Diabetes mellitus has reached epidemic proportions not only in the United States but also worldwide.1 Diabetes is the leading cause of end-stage renal disease, adult blindness, and nontraumatic lower limb amputation2 and ranks seventh as a cause of death in this country. The incidence of cardiovascular events, as well as renal disease and glaucoma, is increased manyfold in patients with diabetes.3,4
Landmark studies such as the Diabetes Control and Complications Trial5 and the United Kingdom Prospective Diabetes Studies6 demonstrated that control of blood glucose in both type 1 and type 2 diabetes results in significant risk reduction of microvascular diseases. But despite that conclusive evidence, the incidence of acute complications of diabetes has not been significantly reduced and in fact is on the rise.7 This can be attributed in part to the inaccessibility of health care to certain segments of the population, inadequate dissemination of practice guidelines to health care providers, and/or patients’ difficulty in following recommended guidelines.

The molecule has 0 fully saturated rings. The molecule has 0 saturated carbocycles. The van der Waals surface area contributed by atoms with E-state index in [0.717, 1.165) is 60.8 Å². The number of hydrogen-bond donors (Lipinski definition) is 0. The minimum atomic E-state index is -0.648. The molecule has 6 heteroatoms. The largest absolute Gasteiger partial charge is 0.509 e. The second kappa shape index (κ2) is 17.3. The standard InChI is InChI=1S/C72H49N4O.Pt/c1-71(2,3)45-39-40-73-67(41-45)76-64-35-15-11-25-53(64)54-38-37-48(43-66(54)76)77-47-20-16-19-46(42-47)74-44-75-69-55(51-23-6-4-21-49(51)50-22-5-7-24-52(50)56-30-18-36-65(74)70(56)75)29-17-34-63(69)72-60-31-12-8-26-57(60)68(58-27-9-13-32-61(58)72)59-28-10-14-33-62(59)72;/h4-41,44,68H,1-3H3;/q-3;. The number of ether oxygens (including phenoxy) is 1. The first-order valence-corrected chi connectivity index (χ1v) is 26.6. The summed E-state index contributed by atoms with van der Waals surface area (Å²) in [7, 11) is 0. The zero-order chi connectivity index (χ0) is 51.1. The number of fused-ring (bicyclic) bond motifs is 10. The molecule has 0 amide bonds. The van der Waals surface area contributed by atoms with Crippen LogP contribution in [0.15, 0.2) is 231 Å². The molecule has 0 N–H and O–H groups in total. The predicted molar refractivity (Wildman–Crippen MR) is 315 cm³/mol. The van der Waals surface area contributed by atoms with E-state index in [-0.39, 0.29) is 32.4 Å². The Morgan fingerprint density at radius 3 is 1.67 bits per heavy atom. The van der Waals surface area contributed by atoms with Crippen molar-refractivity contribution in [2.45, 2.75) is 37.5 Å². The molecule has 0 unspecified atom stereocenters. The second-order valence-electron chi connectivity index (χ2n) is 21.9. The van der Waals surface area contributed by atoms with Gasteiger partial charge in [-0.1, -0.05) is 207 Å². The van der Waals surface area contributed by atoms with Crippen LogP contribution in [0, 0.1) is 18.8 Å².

The national hemoglobin A1c average for patients with diabetes remains alarmingly high.8 Only 13% of such patients achieved the goal of <7% in a long-term follow-up study.6 Subsequently, uncontrolled diabetes leads to a greater number of acute and chronic complications and hospital visits.
In addition to acute metabolic decompensation of diabetes, such as insulin-induced hypoglycemia, diabetic ketoacidosis (DKA), and hyperglycemic hyperosmolar syndrome (HHS), patients with uncontrolled diabetes have a greater susceptibility to other acute sequelae. Such conditions as systemic and nonsystemic infections, stroke, and myocardial infarction (MI) occur with greater frequency and therefore require increased hospitalizations. In the United States in 1996, chronic and acute complications of diabetes resulted in expenditures in excess of $99 billion, approximately 70% of which was spent for inpatient and outpatient hospitalization.9
In this From Research to Practice section, we have been fortunate to be able to gather a group of distinguished physicians and health care providers to provide up-to-date information on a variety of acute complications that are more frequently or specifically seen in patients with diabetes.